Friday, August 31, 2012


In the late 19th century, a remarkable historian, Thomas Foster Chuck, collected photographs of over 700 pioneers of the Australian state of Victoria and stuck them onto a shield to make a permanent record of them.
The project, entitled 'The Explorers and Early Colonists of Victoria', took him three years to do and was completed in 1872.
Among the 713 photographs on this shield is one of HENRY MAWBEY, forbear of the Victorian branch of the Mawbey family.
He is number 596.
Chuck claims that Henry Mawbey arrived in Victoria in 1841.
T F Chuck's historical photographic montage
of early settlers of Victoria
Source: Wikipedia
To learn more about this historic photographic montage, visit Wikipedia by clicking on this link

Tuesday, January 17, 2012


I have already found a family connection between two Mawbey males living in Melbourne in the 1840s - Henry and William - and am now wondering if this extends to two others in Tasmania - Joseph (aka John) and John.
A Candy family historian has told me that Henry and William (b.1808) both had the same father, but different mothers.
The mother of William, the older brother, was Hannah Billing(s) while Henry's mother was Mary Billing(s).
On I found three baptisms of children born to a William and Hannah Mawbey in Surrey at around the right time:
John bap. 12 March 1797;
Elizabeth, bap. 16 January 1799;
Mary bap. 8 June 1804.
All three baptisms took place at St George the Martyr church, Surrey, England.
Maybe Hannah died after the birth of William in 1808, and her husband re-married her sister, Mary?
Was Henry, the son of William and Mary Mawbey (nee Billings), in Tasmania in the 1830s because his younger brother, Joseph (aka John) was there as a convict?
Was Henry in fact Joseph, having changed his name because he was an escaped convict?
Too far fetched.
Judging by Hobart newspaper reports of Joseph's two court appearances there, he was about 10 in January 1835, indicating he was born c.1825.
Henry married in Melbourne in November 1842.
If he was aged around 20 then, he was born c.1822.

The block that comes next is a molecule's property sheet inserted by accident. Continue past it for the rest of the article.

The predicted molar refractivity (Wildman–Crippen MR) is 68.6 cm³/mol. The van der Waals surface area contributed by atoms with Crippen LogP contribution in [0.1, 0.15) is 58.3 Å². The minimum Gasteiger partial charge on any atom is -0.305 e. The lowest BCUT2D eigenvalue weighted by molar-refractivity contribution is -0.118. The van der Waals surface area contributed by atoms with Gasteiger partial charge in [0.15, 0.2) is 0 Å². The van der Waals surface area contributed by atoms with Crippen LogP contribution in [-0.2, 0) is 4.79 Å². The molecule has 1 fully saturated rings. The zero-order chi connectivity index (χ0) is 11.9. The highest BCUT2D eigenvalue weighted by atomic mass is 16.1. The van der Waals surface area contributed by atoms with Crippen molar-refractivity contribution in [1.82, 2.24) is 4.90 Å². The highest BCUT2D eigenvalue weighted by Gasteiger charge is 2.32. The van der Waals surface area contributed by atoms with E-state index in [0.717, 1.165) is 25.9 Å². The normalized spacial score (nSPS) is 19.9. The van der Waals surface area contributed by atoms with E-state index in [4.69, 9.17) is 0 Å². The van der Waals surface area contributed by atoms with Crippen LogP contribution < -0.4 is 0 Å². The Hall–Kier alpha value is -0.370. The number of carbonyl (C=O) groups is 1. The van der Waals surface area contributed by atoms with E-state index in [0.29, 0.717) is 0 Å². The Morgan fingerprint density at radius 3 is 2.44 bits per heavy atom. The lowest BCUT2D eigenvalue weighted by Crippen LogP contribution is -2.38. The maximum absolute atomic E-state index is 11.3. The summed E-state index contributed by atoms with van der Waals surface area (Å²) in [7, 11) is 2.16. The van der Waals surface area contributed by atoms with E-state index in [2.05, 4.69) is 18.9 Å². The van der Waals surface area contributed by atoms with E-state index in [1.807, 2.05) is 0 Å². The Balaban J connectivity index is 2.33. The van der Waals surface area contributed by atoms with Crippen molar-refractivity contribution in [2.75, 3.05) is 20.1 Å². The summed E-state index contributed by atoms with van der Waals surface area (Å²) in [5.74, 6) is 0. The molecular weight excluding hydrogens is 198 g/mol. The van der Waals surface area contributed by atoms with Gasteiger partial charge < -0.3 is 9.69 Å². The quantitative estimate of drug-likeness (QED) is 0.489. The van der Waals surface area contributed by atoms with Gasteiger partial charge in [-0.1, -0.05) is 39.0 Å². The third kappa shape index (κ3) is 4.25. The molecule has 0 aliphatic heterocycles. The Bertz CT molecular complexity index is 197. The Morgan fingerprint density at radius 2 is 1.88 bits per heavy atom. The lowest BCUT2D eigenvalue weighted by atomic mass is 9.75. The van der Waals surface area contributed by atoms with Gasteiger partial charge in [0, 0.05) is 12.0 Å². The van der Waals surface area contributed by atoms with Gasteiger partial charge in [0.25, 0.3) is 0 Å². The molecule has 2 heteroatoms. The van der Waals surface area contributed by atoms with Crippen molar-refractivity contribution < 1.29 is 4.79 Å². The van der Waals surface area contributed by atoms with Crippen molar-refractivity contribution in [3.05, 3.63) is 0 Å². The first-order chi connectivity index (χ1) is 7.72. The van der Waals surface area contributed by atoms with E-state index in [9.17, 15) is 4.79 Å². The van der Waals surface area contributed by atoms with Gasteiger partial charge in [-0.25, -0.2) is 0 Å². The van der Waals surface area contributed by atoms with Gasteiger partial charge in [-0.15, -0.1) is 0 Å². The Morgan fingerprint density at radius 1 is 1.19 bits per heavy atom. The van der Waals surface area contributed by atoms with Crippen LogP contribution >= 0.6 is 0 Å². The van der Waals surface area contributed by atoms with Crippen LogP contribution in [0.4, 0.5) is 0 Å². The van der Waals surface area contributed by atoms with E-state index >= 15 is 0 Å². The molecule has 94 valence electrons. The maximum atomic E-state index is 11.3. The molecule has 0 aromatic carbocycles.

The other Tasmanian Mawbey convict, John Mawbey, did not arrive until 1842.
A John Mawbey sailed from Launceston to Melbourne on the Yarra Yarra in 1852.
Which one was he?

Tuesday, December 27, 2011


The Register, Adelaide, Monday 6 July 1925
Mr. Harry Mawbey, who died on Friday morning at a private hospital, would have been aged 80 years had he lived until July 19 (writes The Argus). [b.1845]
Born at Brighton, he was the son of an early settler, who conducted a butchering business in King street, and who laid out the first racecourse in Melbourne, on the side of Batman's Hill.  
Mr Harry Mawbey became associated with racing and hunting at an early age, and became known as a skilful and daring horseman.
Among his contemporaries, both on the flat and in cross-country riding, were Adam Lindsay Gordon, the Powers, Hunters, Filgates, Chirsides, Sir John and Sir Frank Madden, Norman Wilson, A. T. Creswick, and George Watson.
Mr. Mawbey was a successful rider, and one of his successes, of which he often spoke, was a point-to-point steeplechase from a point where Ascot racecourse now is to Maribyrnong, on Canary.
He was also successful over the then very formidable fences at Flemington. Associated with the stock and station business all his life, Mr. Mawbey was for many years connected with the firm of King, Sons and Ballantine, and in late years he was the oldest auctioneer in the Newmarket saleyards.
Mr. Mawbey leaves a wife, two sons, and two daughters.
One of the sons is Mr. John Mawbey, who was a noted amateur cross-country rider a few years ago, and is now in the Indian horse trade.

Monday, December 26, 2011


Allan, Barker, Brown, Cameron, Campbell, Candy, Darlot, de Villenfagne de Vogelsanck, Edols, Henderson, Jessep, McDonald, Marriner, Maxwell, Milford, Parker, Ritchie, Sabine, Salmon, Smith, Soden, Thomson, Wallace-Dunlop, Ward.


I have recently been contacted by a great granddaughter of Harry Mawbey, a member of the Victorian Mawbeys branch of the family, and a son of its founder, Henry Mawbey.who told me he had won the Master's Cup in Melbourne in 1868.
The horse he was riding was called Canary.
I am very grateful to her for bringing her great grandfather to my attention and for giving me these photos to use on my Mawbey Family Australia family history blog.

The Master's Cup 1868
won by Harry Mawbey on Canary
The Master's Cup
won by Canary ridden by Mr H Mawbey Jnr
Oct 1868

Sunday, December 25, 2011


The Argus, Melbourne, Tuesday 10 September 1895
Warrnambool. Saturday Evening.
A telegram was received here this morning stating that Mr Henry MAWBEY had died at his son's residence in Melbourne.
The deceased gentleman was one of the early colonists, and was associated with Batman and others were among the first arrivals.
He landed in Tasmania when a lad, and eventually found his way to Melbourne in the forties.
At that time he was a good amateur rider, and followed the hounds in Melbourne for many years.  
HENRY MAWBEY married SARAH CANDY in Melbourne on 2 November 1842.
A CANDY family historian has kindly given me their family tree (see HENRY MAWBEY FAMILY TREE in sidebar of this blog).